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Literary Offerings into the World | May 2017 Report

The spring semester is now over and I can return to writing!

Poetry: 2 submissions (Foundry and Cimarron Review), and 3 rejections to report (Ilanot Review, Green Mountains Review, Manhattanville Review).

Fiction: Continuing work on my Prague story. Rejection of a flash fiction piece by Copperfield Review.

Creative Nonfiction: I am actively sending out five essays. In May I submitted to the following: Punctuate, Front Porch, Origins, Malahat Review, Threepenny Review, The Sun, Amaranth Review, Yemassee Review, The Puritan, Paris Review, Lascaux Review, American Scholar, Lilith, Gettysburg Review, Missouri Review,  New England Review, and Jewish Literary Journal. That’s 17 subs in total. But now that the semester has ended, many journals have temporarily closed until the end of summer or start of the fall semester. Two fast rejections came from Threepenny Review and The Sun.

My pedagogy piece, “Stick Figures in Action: Teaching Revision through Storyboarding,” has just been published by Whale Road Review.

Academic: Acceptance of my first peer-reviewed journal article, “No Stone Unturned: Grove Street’s Jewish Cemetery,” in New Jersey Studies: An Interdisciplinary Journal. The article is slated for Summer 2017 publication. This cemetery is where my great-grandparents are buried and was the subject of my final project in my graduate Historical Preservation class in Fall 2015.

Picture Books: I need to work on revisions for at least two mss., but I’ve not done anything.

Other news: I’ve been accepted into the National Yiddish Book Center’s Tent Program for Jewish Children’s Writers in August in Amherst, Massachusetts. I’ll be workshopping a middle-grade something, either a biography or historical novel in verse.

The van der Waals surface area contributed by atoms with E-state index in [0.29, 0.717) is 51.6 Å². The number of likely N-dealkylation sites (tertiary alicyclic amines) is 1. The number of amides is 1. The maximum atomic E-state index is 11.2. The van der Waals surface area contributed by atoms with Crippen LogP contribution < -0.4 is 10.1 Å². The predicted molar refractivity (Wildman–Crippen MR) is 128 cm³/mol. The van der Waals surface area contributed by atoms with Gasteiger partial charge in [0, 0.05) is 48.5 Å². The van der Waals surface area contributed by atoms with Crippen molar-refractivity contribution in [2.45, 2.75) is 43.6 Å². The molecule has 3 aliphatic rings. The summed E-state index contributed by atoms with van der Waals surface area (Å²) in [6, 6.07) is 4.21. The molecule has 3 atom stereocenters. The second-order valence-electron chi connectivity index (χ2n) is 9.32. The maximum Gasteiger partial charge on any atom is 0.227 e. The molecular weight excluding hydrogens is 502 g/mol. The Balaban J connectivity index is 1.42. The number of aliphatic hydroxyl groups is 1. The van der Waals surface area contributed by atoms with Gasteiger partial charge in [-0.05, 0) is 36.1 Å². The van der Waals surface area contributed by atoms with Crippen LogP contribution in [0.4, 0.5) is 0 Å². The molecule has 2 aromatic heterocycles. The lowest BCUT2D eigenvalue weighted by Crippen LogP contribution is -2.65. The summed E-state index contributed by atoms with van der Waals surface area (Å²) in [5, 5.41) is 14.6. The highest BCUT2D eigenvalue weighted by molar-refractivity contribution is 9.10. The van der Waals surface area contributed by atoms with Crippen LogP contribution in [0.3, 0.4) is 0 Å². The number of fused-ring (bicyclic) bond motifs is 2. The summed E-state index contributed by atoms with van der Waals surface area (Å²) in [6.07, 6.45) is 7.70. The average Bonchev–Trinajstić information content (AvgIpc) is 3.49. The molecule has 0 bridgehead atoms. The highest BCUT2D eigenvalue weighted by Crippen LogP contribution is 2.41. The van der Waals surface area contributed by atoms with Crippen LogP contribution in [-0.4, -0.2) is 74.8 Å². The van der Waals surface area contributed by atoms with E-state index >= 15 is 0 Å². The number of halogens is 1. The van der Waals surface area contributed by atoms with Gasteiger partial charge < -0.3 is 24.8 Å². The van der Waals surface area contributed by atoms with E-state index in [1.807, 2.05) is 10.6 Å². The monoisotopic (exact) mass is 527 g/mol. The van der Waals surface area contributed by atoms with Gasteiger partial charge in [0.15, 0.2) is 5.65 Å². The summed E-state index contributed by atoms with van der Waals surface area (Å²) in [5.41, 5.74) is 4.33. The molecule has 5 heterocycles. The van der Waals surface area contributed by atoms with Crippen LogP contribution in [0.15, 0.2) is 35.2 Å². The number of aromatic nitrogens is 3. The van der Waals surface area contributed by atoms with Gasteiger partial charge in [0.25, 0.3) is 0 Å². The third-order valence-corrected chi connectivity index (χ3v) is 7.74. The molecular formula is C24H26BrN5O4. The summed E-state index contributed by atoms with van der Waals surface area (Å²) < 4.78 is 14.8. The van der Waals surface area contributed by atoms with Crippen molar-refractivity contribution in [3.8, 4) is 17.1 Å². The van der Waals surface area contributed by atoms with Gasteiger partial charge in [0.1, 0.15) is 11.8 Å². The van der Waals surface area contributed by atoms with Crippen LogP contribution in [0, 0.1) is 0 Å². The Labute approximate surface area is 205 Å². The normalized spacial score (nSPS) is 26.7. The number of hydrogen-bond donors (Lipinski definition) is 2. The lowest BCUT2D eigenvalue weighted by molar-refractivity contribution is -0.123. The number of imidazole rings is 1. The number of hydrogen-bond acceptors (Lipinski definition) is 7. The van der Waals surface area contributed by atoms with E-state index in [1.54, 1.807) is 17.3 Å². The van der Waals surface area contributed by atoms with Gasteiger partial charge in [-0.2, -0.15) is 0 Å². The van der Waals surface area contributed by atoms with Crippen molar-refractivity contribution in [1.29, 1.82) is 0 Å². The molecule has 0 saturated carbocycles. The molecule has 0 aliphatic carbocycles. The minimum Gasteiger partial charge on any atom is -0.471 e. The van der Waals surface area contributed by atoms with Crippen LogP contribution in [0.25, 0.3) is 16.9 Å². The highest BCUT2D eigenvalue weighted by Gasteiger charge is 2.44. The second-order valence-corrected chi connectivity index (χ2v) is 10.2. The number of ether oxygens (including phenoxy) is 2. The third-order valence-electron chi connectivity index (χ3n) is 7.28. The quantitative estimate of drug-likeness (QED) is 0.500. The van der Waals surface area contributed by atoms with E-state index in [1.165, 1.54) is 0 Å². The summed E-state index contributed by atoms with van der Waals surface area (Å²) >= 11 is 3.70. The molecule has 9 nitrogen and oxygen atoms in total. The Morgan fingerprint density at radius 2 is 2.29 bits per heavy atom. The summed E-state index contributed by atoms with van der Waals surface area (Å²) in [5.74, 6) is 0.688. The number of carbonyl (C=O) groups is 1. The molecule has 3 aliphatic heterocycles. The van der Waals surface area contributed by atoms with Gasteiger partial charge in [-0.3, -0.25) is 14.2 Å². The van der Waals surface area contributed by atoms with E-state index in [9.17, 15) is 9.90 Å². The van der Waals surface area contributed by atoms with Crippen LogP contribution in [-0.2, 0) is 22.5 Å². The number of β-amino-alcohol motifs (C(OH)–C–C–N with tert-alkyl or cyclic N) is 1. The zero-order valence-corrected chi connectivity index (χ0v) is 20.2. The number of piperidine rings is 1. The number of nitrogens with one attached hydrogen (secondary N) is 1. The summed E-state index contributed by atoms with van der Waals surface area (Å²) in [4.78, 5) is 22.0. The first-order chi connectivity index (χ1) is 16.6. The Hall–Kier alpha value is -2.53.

Upcoming June 2017 activities: Highlights Novels in Verse Workshop, presentation about Holocaust kidlit (and the debut of my new website and database) at the annual Association of Jewish Libraries conference.

Question 4U: What has your activity been like?

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Commemorating the Tragedy of the MS St. Louis, 1939

Tablet Magazine recently reported that Jewish communities throughout the United States plan to hold vigils to commemorate the MS St. Louis today, June 6.

On this day in 1939, the luxury liner’s captain, Gustav Schroeder, received orders from his superiors at the Hamburg-Amerika shipping line to return with his nearly 1,000 German-Jewish refugee passengers to Germany. Since May 27, the St. Louis had been making headlines. After anchoring at its destination in Havana harbor, its passengers were not allowed to disembark. Distress messages were sent all over the world from the radio room. No one seemed to want to help this group of refugees, not even the United States as recorded conversations between Secretary of the Treasury Henry Morgenthau and Secretary of State Cordell Hull revealed.